"It felt odd to sit in silent, formal rows, as if we were listening to Ravi Shankar, but since Ravi Shankar himself was sitting in the front row, who were we to disagree?"

July: the month in review
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The Independent Culture
If you don't get them cheering with Pictures at an Exhibition, you have a problem. The question was, how would they take Silvestre Revueltas? It was the opening of the current King's Lynn Festival, and the mid-century Mexican's exhilarating short burst of Afro-Latin menace, Sensemaya, was the high-risk item. When Sachio Fujioka and the Bournemouth Symphony Orchestra won a good hand for their efforts - not a roof-raising job, but exciting enough - there was mighty relief. We made it!

Such are the usual issues of programming around the country. You will often read about the few who go heavily contemporary. Scaring the public with the music publishers' latest fashions is no option when your festival committee lacks the wherewithal to compensate. At the end of the Eighties Meirion Bowen bravely tried to zap up the novelty level in King's Lynn, to the acclaim of the press. But the catchment area doesn't include enough metropolitan sophisticates and the houses dropped. Now the festival is run by the arts centre director, with a little input from two advisers (of whom I am one), and bookings are up again.

So how do we have our adventures? The classical content is, we hope, lively while mostly traditional; its audiences growing, but not growing younger. Diversity and youth enter by stealth. Wayne Marshall is in residence, playing everything from jazz to church organ. Music and art from Africa and Peru are prominent. There are stories for children, and a "Carnival of Voices" for singers from all over the region. The premiere is by Howard Blake, and a string quartet is reviving Ethel Smyth.

The point of this column is to report a month of listening as it really was - not just the selection the reviewer thinks is good for you. Music is a bigger menu than a collection of specialist diets. Most of our listening mixes it as much as our eating, and no style will be off-limits here.

Back in the city, talk is about the audience of the future, too. Nobody knows how to get it, so they place their hopes in education and image and wait for the grey hairs to fade. Meanwhile the South Bank Centre has its own answer: broaden the product range while testing the rejuvenation pills. This year's much-plugged "Meltdown" was one way, though its box- office success disguised the classic mistake of trying to do it all in every concert. Pluralist listening isn't a matter of dilution.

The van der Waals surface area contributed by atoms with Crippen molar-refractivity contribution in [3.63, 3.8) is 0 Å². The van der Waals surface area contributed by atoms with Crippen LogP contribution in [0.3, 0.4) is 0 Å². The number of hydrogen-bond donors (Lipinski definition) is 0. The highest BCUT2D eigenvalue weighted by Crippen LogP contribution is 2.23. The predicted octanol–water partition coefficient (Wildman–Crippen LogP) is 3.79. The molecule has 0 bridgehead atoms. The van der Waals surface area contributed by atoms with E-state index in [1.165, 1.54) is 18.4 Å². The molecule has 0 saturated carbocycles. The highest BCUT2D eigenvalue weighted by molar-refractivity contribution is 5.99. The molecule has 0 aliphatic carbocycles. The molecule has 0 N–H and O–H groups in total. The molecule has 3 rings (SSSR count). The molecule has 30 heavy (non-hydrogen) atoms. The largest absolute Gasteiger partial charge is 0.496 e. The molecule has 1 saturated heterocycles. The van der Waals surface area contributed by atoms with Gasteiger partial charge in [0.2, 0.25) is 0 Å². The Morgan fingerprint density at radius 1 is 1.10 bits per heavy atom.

July saw a neater alternative in the short "Rhythm Sticks" series, a lively tour of the world's percussion with a different focus each evening. It happened only at the last minute, because the SBC had budget cuts and dropped its own plans for an Indian popular music festival. (Well, they wouldn't drop "Meltdown",now, would they?) What emerged was a new venture in programming: the first time a number of independent promoters have jointly created a festival in partnership with the South Bank. It has built up a head of enthusiasm for working the same way again.

One of its catches was the South Bank debut of Traditional Arts Projects, a group from the south of England which set clog dancing alongside Indian kathak. Where can emphatic English heel-and-toe work connect with Asian subtlety? This meeting was on native soil, and the cloggies weren't attempting intricate cross-rhythms. But the aim was to respond within their own tradition, not to imitate, and the session chalked up a few neat patterns and a large quota of fun.

The QEH was snapped up for an "Arts of India" season of big names in dance and Indian classical music, promoted by SBC regulars, Sama Performing Arts. With seven dates in less than a fortnight, the series risked overkill, and certainly the evening of folk musicians from Jodhpur didn't attract the usual mid-season turnout, nor did it hold everybody to the end.

Still, the show relieved its longueurs with a rousing sequence of songs and solos. Star instrument was the khadtal, a pair of wooden clappers played with alarming flamboyance like aggressive castanets. Some of the vocal lines showed a distant kinship with flamenco. It felt odd to sit in front of this highly social music in silent, formal rows, as if we were listening to Ravi Shankar, but since Ravi Shankar himself was sitting in the front row, who were we to disagree?

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